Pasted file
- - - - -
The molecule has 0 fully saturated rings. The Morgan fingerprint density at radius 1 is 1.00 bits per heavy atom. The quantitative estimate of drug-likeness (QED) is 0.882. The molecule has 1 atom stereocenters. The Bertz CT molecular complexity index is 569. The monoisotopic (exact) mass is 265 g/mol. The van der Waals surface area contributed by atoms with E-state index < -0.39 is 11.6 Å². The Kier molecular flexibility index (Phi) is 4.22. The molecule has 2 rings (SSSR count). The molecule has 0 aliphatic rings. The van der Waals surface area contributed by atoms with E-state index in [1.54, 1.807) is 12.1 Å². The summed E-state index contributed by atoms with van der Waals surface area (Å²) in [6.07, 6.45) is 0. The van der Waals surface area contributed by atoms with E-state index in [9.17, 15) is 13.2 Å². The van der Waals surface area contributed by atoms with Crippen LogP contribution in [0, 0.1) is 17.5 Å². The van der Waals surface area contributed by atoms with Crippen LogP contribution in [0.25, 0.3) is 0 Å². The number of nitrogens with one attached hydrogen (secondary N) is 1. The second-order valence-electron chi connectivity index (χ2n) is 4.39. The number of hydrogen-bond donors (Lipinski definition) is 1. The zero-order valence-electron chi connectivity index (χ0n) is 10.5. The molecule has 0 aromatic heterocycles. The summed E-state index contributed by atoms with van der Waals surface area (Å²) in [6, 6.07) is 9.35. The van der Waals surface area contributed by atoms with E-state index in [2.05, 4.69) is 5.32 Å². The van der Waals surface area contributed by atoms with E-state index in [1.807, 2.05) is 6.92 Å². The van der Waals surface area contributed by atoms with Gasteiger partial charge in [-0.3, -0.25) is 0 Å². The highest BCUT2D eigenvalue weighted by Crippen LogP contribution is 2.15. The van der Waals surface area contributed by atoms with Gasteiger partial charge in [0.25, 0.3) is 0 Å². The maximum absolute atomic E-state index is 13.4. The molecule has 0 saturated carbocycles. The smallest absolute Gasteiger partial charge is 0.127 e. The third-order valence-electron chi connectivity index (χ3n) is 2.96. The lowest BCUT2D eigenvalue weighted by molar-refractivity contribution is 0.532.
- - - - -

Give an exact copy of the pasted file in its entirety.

The molecule has 0 fully saturated rings. The Morgan fingerprint density at radius 1 is 1.00 bits per heavy atom. The quantitative estimate of drug-likeness (QED) is 0.882. The molecule has 1 atom stereocenters. The Bertz CT molecular complexity index is 569. The monoisotopic (exact) mass is 265 g/mol. The van der Waals surface area contributed by atoms with E-state index < -0.39 is 11.6 Å². The Kier molecular flexibility index (Phi) is 4.22. The molecule has 2 rings (SSSR count). The molecule has 0 aliphatic rings. The van der Waals surface area contributed by atoms with E-state index in [1.54, 1.807) is 12.1 Å². The summed E-state index contributed by atoms with van der Waals surface area (Å²) in [6.07, 6.45) is 0. The van der Waals surface area contributed by atoms with E-state index in [9.17, 15) is 13.2 Å². The van der Waals surface area contributed by atoms with Crippen LogP contribution in [0, 0.1) is 17.5 Å². The van der Waals surface area contributed by atoms with Crippen LogP contribution in [0.25, 0.3) is 0 Å². The number of nitrogens with one attached hydrogen (secondary N) is 1. The second-order valence-electron chi connectivity index (χ2n) is 4.39. The number of hydrogen-bond donors (Lipinski definition) is 1. The zero-order valence-electron chi connectivity index (χ0n) is 10.5. The molecule has 0 aromatic heterocycles. The summed E-state index contributed by atoms with van der Waals surface area (Å²) in [6, 6.07) is 9.35. The van der Waals surface area contributed by atoms with E-state index in [2.05, 4.69) is 5.32 Å². The van der Waals surface area contributed by atoms with E-state index in [1.807, 2.05) is 6.92 Å². The van der Waals surface area contributed by atoms with Gasteiger partial charge in [-0.3, -0.25) is 0 Å². The highest BCUT2D eigenvalue weighted by Crippen LogP contribution is 2.15. The van der Waals surface area contributed by atoms with Gasteiger partial charge in [0.25, 0.3) is 0 Å². The maximum absolute atomic E-state index is 13.4. The molecule has 0 saturated carbocycles. The smallest absolute Gasteiger partial charge is 0.127 e. The third-order valence-electron chi connectivity index (χ3n) is 2.96. The lowest BCUT2D eigenvalue weighted by molar-refractivity contribution is 0.532.